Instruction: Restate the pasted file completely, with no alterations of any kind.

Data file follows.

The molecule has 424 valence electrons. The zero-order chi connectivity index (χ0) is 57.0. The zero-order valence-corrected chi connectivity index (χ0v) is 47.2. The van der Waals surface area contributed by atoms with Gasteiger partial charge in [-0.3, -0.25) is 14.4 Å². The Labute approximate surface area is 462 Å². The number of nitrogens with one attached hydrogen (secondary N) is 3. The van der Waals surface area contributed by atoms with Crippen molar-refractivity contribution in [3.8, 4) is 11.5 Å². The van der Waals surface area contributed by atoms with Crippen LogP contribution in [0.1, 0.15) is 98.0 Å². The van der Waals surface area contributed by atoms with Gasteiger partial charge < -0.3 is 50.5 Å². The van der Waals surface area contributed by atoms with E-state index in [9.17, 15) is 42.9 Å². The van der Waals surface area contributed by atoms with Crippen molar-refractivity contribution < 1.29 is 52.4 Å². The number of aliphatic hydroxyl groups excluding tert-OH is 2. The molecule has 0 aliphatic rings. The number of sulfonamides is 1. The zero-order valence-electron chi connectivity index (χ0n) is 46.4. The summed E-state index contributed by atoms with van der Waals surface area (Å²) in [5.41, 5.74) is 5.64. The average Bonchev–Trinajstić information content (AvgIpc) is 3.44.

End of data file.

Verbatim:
The molecule has 424 valence electrons. The zero-order chi connectivity index (χ0) is 57.0. The zero-order valence-corrected chi connectivity index (χ0v) is 47.2. The van der Waals surface area contributed by atoms with Gasteiger partial charge in [-0.3, -0.25) is 14.4 Å². The Labute approximate surface area is 462 Å². The number of nitrogens with one attached hydrogen (secondary N) is 3. The van der Waals surface area contributed by atoms with Crippen molar-refractivity contribution in [3.8, 4) is 11.5 Å². The van der Waals surface area contributed by atoms with Crippen LogP contribution in [0.1, 0.15) is 98.0 Å². The van der Waals surface area contributed by atoms with Gasteiger partial charge < -0.3 is 50.5 Å². The van der Waals surface area contributed by atoms with E-state index in [9.17, 15) is 42.9 Å². The van der Waals surface area contributed by atoms with Crippen molar-refractivity contribution < 1.29 is 52.4 Å². The number of aliphatic hydroxyl groups excluding tert-OH is 2. The molecule has 0 aliphatic rings. The number of sulfonamides is 1. The zero-order valence-electron chi connectivity index (χ0n) is 46.4. The summed E-state index contributed by atoms with van der Waals surface area (Å²) in [5.41, 5.74) is 5.64. The average Bonchev–Trinajstić information content (AvgIpc) is 3.44.